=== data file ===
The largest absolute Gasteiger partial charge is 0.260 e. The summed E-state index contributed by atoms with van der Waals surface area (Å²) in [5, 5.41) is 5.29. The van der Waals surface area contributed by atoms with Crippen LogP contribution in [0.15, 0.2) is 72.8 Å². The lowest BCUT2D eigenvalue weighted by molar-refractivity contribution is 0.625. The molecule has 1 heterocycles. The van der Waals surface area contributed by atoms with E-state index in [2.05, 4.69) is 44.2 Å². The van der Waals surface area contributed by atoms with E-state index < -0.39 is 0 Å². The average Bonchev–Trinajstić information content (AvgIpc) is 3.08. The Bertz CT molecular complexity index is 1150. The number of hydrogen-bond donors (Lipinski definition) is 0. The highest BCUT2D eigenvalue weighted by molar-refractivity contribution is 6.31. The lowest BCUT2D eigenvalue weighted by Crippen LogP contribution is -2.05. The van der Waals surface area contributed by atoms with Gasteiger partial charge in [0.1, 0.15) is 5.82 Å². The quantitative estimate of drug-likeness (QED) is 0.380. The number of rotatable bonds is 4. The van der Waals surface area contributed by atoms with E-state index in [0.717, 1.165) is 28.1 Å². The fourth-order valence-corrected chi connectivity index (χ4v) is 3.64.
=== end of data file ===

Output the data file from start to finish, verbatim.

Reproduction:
The largest absolute Gasteiger partial charge is 0.260 e. The summed E-state index contributed by atoms with van der Waals surface area (Å²) in [5, 5.41) is 5.29. The van der Waals surface area contributed by atoms with Crippen LogP contribution in [0.15, 0.2) is 72.8 Å². The lowest BCUT2D eigenvalue weighted by molar-refractivity contribution is 0.625. The molecule has 1 heterocycles. The van der Waals surface area contributed by atoms with E-state index in [2.05, 4.69) is 44.2 Å². The van der Waals surface area contributed by atoms with E-state index < -0.39 is 0 Å². The average Bonchev–Trinajstić information content (AvgIpc) is 3.08. The Bertz CT molecular complexity index is 1150. The number of hydrogen-bond donors (Lipinski definition) is 0. The highest BCUT2D eigenvalue weighted by molar-refractivity contribution is 6.31. The lowest BCUT2D eigenvalue weighted by Crippen LogP contribution is -2.05. The van der Waals surface area contributed by atoms with Gasteiger partial charge in [0.1, 0.15) is 5.82 Å². The quantitative estimate of drug-likeness (QED) is 0.380. The number of rotatable bonds is 4. The van der Waals surface area contributed by atoms with E-state index in [0.717, 1.165) is 28.1 Å². The fourth-order valence-corrected chi connectivity index (χ4v) is 3.64.